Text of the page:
There were large falls in NZ rates yesterday, reflecting the post-close moves in Australian rates (after the dovish RBA statement) and US Treasuries (after the weak ISM survey).  The 2 year swap fell 6bps to an all-time low of 0.86%, with the market building in more OCR easing expectations, while the 10 year swap fell 4bps to 1.19%.  The November OIS contract is now priced at 0.73%, implying around a 10% chance of a 50bps cut by the RBNZ.   There is no OCR Review in January, meaning the next scheduled rate decision is three months afterwards, in February.  The market may reason that the RBNZ might not want to wait that long to cut a further 25bps, especially if the RBA were to ease again in November.  But given the apparent negative impact to NZ consumer confidence after the 50bp OCR cut in August, we think the hurdle for another 50bp cut in November is high, unless the global risks rise markedly.  The terminal cash rate is now priced at 0.5%. 

FX markets have been mixed over the past 24 hours.  The USD indices are down slightly on the day, by around 0.1%, although they remain near multi-year highs.   The JPY has been the best performing currency (+0.5%) over the past 24 hours amidst the risk-off backdrop and falls in Treasury yields.  Unusually, the NZD is just behind it on the currency leader-board and has risen 0.4% to 0.6270.  We can only attribute the outperformance of the NZD overnight to short covering; we have noted in recent weeks the build-up of large speculative short positions in the NZD according to CFTC data.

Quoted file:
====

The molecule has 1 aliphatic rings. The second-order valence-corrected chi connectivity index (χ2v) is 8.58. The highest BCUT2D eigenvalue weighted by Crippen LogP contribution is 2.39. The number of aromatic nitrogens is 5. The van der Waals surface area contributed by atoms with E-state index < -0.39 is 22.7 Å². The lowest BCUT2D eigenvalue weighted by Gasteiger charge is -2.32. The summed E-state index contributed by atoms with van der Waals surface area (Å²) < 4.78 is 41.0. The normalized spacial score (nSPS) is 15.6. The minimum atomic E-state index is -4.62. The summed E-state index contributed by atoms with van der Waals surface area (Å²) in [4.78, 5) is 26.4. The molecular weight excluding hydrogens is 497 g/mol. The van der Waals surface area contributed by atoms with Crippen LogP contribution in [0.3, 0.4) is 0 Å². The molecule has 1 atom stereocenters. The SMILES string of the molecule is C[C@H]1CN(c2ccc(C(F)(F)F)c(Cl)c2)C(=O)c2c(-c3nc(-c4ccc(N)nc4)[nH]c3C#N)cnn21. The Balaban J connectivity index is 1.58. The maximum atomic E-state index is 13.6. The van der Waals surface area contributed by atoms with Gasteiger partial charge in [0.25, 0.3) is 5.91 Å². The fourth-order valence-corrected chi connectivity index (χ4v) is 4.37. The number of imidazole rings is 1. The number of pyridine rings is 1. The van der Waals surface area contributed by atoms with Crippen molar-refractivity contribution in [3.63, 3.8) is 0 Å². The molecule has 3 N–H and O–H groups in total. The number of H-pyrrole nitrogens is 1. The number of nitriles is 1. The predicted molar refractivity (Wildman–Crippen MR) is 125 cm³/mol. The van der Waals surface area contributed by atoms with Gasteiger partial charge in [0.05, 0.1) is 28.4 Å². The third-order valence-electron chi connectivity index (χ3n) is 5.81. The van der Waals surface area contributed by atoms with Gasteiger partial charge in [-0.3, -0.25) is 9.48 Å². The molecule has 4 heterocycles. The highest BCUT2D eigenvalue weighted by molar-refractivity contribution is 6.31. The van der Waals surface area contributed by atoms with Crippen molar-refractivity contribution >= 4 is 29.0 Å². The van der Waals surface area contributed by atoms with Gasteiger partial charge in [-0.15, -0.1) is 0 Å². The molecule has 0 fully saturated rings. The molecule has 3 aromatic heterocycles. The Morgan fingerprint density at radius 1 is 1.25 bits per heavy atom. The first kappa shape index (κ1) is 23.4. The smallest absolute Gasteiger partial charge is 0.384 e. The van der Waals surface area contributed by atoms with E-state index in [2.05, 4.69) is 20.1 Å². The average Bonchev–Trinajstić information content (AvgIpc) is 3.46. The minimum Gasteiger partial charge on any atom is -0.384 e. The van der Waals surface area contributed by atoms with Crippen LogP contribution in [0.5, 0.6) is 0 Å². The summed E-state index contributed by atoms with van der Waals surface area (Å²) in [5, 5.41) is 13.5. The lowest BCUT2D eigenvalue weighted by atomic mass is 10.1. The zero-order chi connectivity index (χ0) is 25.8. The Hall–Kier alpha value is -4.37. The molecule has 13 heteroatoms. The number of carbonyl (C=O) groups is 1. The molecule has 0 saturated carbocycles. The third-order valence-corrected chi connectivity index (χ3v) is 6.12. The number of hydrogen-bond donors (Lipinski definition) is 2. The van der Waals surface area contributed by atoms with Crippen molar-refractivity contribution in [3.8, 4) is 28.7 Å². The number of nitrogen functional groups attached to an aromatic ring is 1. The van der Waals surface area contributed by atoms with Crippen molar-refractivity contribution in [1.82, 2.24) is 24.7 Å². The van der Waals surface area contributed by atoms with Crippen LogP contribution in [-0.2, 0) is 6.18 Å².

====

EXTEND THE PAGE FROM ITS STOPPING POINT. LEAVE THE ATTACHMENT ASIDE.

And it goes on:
The AUD (marginally) made a new 10-year low at 0.6671 overnight although it has since recovered to be flat on the day, just above 0.67.  The NZD/AUD cross has pushed up to a two-week high and is sitting just above 0.9350. 

The GBP hasn’t shown much movement to Boris Johnson’s unveiling of his plans for the Irish border, which were mostly leaked to media yesterday.  Johnson’s proposal is that Northern Ireland should remain aligned to EU rules on food, agricultural and manufactured goods and freedom of movement of people would be respected, in order to get over most of the issues on the border (although there would still likely need to be some checkpoints away from the border itself).  This would be a special temporary arrangement for four years until start 2025, at which time the Northern Irish parliament would vote on whether to extend the arrangement or not.  The plan received a positive response from both the DUP and Brexiteers but Irish Prime Minister Leo Varadkar said the backstop proposal didn’t fully “meet the agreed objectives”. EC President Juncker said there were “positive advances” and didn’t rule out the plan but said it had “some problematic points”.  The question appears to be whether there is enough middle ground for the two sides to come to some sort of agreement by the time of the EU Summit on October 17th. 

We welcome your help to improve our coverage of this issue. Any examples or experiences to relate? Any links to other news, data or research to shed more light on this? Any insight or views on what might happen next or what should happen next? Any errors to correct?

We welcome your comments below. If you are not already registered, please register to comment.

Remember we welcome robust, respectful and insightful debate. We don't welcome abusive or defamatory comments and will de-register those repeatedly making such comments. Our current comment policy is here.